Similar buildings have opened around the US, but Lewis says although automation has helped, it isn’t the true reason why hiring people with disabilities has spread throughout the company. “The automation is what gave us the courage to do something different,” he explains. “It didn’t make it happen, it made us believe it could happen. We could do this anywhere.”
Here, Lewis shares with HR magazine how he went about making his passion a reality, and what other businesses can do to become more diverse and inclusive of disabled workers.
This is business, not charity
Retail is a notoriously competitive environment, with razor thin margins. When Lewis proposed his vision to the board, he knew saying he planned to invest significantly would not go down well with the shareholders.
Lewis asked a friend who worked with autistic people how many typically-abled (to use the American term) employees he would need for each person with autism, in order to rely on peer coaching. The answer was two and the goal was set: hire one-third people with disabilities.
“We never lost sight of the fact we are a business, not a charity: this had to make business sense,” stresses Lewis. “We had to hold everyone to the same standards and have a completely inclusive environment. When I presented it to the board, I said this was going to be the most expensive building we had ever built, which they didn’t like, but I said it was also going to have the best ROI, be the most efficient and be built in such a way that one-third of the workforce would be disabled.”
The board had one question: ‘What if it doesn’t work?’ Lewis’s response? “If it doesn’t work, we’ll readjust. That’s what we do in business all the time: make mistakes, learn from them and move on. We didn’t say: ‘We’re going to have great performance or hire people with disabilities’; We said: ‘We’re going to have great performance, we’re going to have a positive impact on the community and change the workplace for everybody.’”
The board needn’t have worried. Not only was performance the same (Lewis called in statisticians who studied 400,000 hours of work and proved performance is similar for those with and without disabilities), but in the warehouse, turnover was 20% to 50% lower and absenteeism was also down. Safety costs were also lower for people with disabilities. “Fears about more accidents had come up, but we found deaf forklift drivers – who many companies won’t hire – are twice as safe as someone who can hear,” says Lewis. “If I could give everyone a piece of advice, it would be to put plugs in the ears of their forklift truck drivers.”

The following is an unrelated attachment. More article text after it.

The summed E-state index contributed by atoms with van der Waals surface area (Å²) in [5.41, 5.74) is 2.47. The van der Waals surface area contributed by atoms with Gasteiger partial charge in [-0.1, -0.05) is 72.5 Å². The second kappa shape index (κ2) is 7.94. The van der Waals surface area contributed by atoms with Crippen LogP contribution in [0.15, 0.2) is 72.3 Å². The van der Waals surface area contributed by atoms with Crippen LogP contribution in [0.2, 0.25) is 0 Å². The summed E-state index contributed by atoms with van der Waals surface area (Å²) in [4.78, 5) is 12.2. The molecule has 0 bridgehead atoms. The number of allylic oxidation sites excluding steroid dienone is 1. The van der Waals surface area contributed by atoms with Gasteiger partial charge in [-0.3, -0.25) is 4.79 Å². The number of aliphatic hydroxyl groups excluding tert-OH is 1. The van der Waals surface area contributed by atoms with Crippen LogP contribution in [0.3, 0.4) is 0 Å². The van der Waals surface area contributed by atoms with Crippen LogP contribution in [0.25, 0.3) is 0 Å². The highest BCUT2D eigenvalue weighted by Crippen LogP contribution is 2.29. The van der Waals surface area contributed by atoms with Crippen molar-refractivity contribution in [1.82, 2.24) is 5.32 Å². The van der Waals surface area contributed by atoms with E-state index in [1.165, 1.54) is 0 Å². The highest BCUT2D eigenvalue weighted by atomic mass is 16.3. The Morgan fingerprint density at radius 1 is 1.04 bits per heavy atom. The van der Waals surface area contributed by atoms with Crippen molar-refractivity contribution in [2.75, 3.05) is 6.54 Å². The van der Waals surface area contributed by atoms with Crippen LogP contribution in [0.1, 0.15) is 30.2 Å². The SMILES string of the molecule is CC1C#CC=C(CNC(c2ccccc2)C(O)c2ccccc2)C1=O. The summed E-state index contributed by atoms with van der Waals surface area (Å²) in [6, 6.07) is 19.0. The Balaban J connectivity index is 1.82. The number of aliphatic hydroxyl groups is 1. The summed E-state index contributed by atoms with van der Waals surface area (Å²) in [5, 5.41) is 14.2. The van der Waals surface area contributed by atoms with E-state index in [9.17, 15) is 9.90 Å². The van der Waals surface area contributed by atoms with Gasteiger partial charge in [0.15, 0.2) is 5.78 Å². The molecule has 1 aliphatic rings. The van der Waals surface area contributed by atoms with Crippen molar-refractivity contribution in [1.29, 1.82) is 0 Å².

Banish ‘them’ and ‘us’ thinking
Lewis is very clear on one thing: “People with disabilities are us. Not everyone has to be an ‘autistic savant’ or a Jackie Robinson [the US’s first black baseball player].”
To further hammer this thinking home, there’s a sign painted on the wall of the first centre: the word ‘them’ in a circle, with a cross through it. “There is no them,” Lewis continues. “We made it straight from day one that this was going to be inclusive. Once you see a person with a disability as you, not them, other things fade away. You might still see the differences but those are minor compared to how we are alike.”
Managers on the floor aren’t told who has a disability – the only person who knows is the HR contact. Job coaches, two in a building of 600 employees, are there to support everyone. “We haven’t found a disability we can’t employ, because everything is on a spectrum,” says Lewis. “We have one person with epilepsy who has 17 seizures a day. He wears a helmet and people know to make sure he’s in a safe place when he has an episode. He couldn’t find a job until he came to us.”